The client mode will listen on a local IP socket and once a connection is accepted it will connect to the vtunnel server process using VSOCK. It will pass the settings for destination address, destination port, and protocol. Once the server process confirms that the destination of the tunnel is setup on the server side, the client will forward begin to accept connections on a local IP socket. The specific port to be bound locally with IP may very from that passed by the user if the requested port is already bound. The client will continue to accept additional connections until the process is killed.

If you need two tunnels at once, setup multiple vtunnel client instances.

The local and destination IP addresses will default to The local and destination ports will default to each other, and as such one of the two is required.

When running on a guest, the destination machine's CID will be set to the value for a host, which is 2. When running on a host, the CID must be either passed as an argument or else the name argument becomes mandatory as it will be used to look the CID using esxcli or vmrun.exe depoending upon the host's operating system. On qemu it seems that the host is set as 0 instead on 2, so on those systems, we set the host CID to 0 instead of 2.

It will output one line indicating the address and procotol on which it bound


The installation tarball contains a firewall configuration for vtunnel. It will open 1000 ports on the ESXi host, 10000-10999. Use a port within this range if you wish to connect to the vtunnel entrance via an external system, such as the EMMET VM running ansible. Example:

/bin/vtunnel-esx -l -p 10010 -d 22 -n blue.centos6.test -b

On Windows as a service

This executable can run as a Windows service. To install the service:

sc create vtunnel binpath= "c:\program files\exercise\vtunnel-x86_64-w64-mingw32.exe --server --background" start= auto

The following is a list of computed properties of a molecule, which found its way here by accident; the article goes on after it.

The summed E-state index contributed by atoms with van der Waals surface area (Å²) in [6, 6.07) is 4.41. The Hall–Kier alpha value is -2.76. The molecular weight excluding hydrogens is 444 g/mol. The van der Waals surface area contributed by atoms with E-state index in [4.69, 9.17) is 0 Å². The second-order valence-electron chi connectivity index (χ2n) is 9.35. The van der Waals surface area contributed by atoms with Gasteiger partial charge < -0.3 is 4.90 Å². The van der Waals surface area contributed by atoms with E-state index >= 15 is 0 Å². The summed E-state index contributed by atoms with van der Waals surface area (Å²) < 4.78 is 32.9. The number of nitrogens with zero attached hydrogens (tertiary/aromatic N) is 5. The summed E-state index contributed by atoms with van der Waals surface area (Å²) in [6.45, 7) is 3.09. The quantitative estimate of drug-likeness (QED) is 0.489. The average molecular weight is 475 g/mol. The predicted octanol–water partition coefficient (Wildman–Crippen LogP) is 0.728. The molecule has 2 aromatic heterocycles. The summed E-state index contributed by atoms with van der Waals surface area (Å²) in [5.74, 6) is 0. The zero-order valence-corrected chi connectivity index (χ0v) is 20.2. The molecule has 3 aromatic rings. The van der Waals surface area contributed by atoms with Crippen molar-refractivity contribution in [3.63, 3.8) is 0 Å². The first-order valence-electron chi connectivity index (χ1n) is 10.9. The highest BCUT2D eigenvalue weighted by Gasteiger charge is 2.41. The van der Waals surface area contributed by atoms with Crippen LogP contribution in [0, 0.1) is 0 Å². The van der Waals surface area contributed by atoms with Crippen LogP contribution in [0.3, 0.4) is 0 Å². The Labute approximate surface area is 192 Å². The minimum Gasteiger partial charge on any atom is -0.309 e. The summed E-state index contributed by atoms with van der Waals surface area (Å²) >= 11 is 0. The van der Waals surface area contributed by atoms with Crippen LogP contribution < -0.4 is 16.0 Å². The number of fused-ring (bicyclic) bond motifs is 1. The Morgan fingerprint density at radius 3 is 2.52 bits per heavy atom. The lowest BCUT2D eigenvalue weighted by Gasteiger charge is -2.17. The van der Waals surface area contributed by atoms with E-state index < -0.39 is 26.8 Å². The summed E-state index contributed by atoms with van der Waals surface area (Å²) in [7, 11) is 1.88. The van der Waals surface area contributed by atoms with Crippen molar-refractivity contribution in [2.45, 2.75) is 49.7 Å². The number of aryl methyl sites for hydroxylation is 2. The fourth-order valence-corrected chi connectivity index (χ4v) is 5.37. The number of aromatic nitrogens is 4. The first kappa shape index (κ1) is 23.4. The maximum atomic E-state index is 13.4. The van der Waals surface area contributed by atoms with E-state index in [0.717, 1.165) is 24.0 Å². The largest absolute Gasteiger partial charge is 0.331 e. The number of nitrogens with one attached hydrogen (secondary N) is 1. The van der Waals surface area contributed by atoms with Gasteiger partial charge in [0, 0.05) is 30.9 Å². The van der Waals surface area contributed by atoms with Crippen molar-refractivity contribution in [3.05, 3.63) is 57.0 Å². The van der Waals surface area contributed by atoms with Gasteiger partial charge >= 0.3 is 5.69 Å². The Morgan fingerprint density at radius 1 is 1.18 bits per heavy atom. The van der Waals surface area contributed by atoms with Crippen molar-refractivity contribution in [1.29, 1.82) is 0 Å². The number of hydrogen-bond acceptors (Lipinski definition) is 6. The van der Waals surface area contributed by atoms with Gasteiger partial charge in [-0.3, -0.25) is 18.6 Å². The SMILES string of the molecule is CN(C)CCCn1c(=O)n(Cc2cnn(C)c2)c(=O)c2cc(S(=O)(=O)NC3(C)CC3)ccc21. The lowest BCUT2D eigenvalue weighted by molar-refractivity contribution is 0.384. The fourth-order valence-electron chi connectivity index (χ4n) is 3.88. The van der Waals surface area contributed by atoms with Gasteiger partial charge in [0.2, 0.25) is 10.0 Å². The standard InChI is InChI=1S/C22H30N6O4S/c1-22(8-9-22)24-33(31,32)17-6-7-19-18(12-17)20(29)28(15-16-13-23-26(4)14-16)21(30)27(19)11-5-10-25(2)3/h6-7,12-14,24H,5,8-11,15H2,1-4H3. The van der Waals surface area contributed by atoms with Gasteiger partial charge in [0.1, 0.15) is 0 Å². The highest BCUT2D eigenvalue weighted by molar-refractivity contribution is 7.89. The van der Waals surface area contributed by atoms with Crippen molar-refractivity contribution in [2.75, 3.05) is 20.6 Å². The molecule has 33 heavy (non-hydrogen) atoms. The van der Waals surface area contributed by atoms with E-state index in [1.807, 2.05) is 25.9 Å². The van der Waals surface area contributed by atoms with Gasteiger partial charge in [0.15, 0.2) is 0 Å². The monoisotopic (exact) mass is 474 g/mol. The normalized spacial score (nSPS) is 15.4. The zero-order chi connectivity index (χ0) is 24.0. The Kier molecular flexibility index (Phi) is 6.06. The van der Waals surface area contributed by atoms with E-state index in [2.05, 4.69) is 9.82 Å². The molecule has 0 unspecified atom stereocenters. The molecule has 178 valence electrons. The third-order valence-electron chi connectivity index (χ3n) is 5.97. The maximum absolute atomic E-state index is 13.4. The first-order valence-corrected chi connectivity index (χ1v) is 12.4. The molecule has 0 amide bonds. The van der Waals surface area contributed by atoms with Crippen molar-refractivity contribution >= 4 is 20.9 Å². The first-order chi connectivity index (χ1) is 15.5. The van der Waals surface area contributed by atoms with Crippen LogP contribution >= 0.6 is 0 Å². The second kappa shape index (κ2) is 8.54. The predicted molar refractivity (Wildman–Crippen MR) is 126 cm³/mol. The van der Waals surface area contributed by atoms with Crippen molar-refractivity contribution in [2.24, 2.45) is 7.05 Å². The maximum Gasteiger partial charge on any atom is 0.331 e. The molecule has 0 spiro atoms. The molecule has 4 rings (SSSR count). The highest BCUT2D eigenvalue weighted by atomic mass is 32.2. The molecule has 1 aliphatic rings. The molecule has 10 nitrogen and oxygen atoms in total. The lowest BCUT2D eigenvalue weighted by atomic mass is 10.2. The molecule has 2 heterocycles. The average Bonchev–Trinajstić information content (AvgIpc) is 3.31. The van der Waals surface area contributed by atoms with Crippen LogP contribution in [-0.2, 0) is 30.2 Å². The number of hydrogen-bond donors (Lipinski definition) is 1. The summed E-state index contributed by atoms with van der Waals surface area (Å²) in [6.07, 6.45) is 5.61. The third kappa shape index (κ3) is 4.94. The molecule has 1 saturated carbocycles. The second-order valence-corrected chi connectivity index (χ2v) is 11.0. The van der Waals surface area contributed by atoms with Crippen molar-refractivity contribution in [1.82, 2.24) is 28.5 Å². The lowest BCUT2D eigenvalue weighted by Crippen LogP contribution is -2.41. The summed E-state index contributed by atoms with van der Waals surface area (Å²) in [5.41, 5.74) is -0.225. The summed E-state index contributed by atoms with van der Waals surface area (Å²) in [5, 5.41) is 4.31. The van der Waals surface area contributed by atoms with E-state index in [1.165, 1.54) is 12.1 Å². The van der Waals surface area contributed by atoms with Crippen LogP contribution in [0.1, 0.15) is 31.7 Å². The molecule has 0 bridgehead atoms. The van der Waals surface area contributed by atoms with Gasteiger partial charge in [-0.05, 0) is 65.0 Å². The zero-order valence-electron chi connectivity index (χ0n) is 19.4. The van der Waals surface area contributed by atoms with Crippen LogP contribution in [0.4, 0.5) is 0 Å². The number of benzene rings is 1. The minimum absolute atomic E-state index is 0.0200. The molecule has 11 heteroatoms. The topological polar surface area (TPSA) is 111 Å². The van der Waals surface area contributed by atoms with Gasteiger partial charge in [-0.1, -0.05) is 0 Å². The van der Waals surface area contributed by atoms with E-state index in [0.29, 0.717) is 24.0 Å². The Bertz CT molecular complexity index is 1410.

sc failure vtunnel reset= 1 actions= restart/1000
sc start vtunnel

or, to create a tunnel outbound from the Windows guest:

sc create vtunnel binpath= "c:\program files\exercise\vtunnel-x86_64-w64-mingw32
.exe --dst-port 22 --background" start= auto
sc failure vtunnel reset= 1 actions= restart/1000
sc start vtunnel

Threads on Windows

When running as either a client or a server, there is one main thread that will always be running. A total of three additional threads per tunnel are used for processing of the tunnel data. One thread is created to handle the connection and that thread creates two additonal threads, one for each socket, that will block on recv() until the socket can be read closes. The thread that detects a closed socket will close the other socket, causing the other thread to exit. When both of these socket-handing threads exit, the tunnel thread will close.

Tunnels to threads:
0	1
1	4
2	7
3	10

Threads on Linux

When running as either a client or a server, there is one main thread that will always be running. One additional thread is created for each tunnel. This thread will use select() to monitor the sockets for data that can be read. When one of the sockets closes, the thread will close the other socket and exit.

Tunnels to threads:
0	1
1	2
2	3
3	4

Other notes

vtunnel has been tested with one server handling simultaneous connections from two vtunnel clients on the same guest: port 80 out to a web server and port 3389 to localhost on the host.

Use Cases

  • Host-Guest: Configure systems with ansible via winrm/ssh
  • Guest-Host: Log student activity to a central location
  • Guest-Host: Allow third party monitoring agents to communicate with server
  • Guest-Host: Allow control of NPC solutions such as Ghosts


  • Adding support for logging to a file
  • Implement/test UDP tunneling

Copyright 2018 Carnegie Mellon University. See LICENSE.txt for terms.